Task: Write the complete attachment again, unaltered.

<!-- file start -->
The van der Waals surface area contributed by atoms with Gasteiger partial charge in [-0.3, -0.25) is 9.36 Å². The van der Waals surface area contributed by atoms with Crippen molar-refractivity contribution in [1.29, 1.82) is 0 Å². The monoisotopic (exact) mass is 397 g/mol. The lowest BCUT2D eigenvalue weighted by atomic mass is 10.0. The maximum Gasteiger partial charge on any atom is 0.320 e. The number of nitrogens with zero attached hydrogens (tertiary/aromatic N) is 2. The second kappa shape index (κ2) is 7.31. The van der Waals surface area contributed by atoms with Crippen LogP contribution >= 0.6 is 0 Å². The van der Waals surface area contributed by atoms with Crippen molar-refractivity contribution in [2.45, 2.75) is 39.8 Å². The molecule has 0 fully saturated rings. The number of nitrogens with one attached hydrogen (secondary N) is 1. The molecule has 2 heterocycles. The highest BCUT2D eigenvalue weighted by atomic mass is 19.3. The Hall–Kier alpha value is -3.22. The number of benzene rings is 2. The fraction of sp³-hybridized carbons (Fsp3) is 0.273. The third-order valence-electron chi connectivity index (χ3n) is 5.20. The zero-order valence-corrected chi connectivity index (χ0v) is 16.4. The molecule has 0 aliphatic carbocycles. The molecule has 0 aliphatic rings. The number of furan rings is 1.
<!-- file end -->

The van der Waals surface area contributed by atoms with Gasteiger partial charge in [-0.3, -0.25) is 9.36 Å². The van der Waals surface area contributed by atoms with Crippen molar-refractivity contribution in [1.29, 1.82) is 0 Å². The monoisotopic (exact) mass is 397 g/mol. The lowest BCUT2D eigenvalue weighted by atomic mass is 10.0. The maximum Gasteiger partial charge on any atom is 0.320 e. The number of nitrogens with zero attached hydrogens (tertiary/aromatic N) is 2. The second kappa shape index (κ2) is 7.31. The van der Waals surface area contributed by atoms with Crippen LogP contribution >= 0.6 is 0 Å². The van der Waals surface area contributed by atoms with Crippen molar-refractivity contribution in [2.45, 2.75) is 39.8 Å². The molecule has 0 fully saturated rings. The number of nitrogens with one attached hydrogen (secondary N) is 1. The molecule has 2 heterocycles. The highest BCUT2D eigenvalue weighted by atomic mass is 19.3. The Hall–Kier alpha value is -3.22. The number of benzene rings is 2. The fraction of sp³-hybridized carbons (Fsp3) is 0.273. The third-order valence-electron chi connectivity index (χ3n) is 5.20. The zero-order valence-corrected chi connectivity index (χ0v) is 16.4. The molecule has 0 aliphatic carbocycles. The molecule has 0 aliphatic rings. The number of furan rings is 1.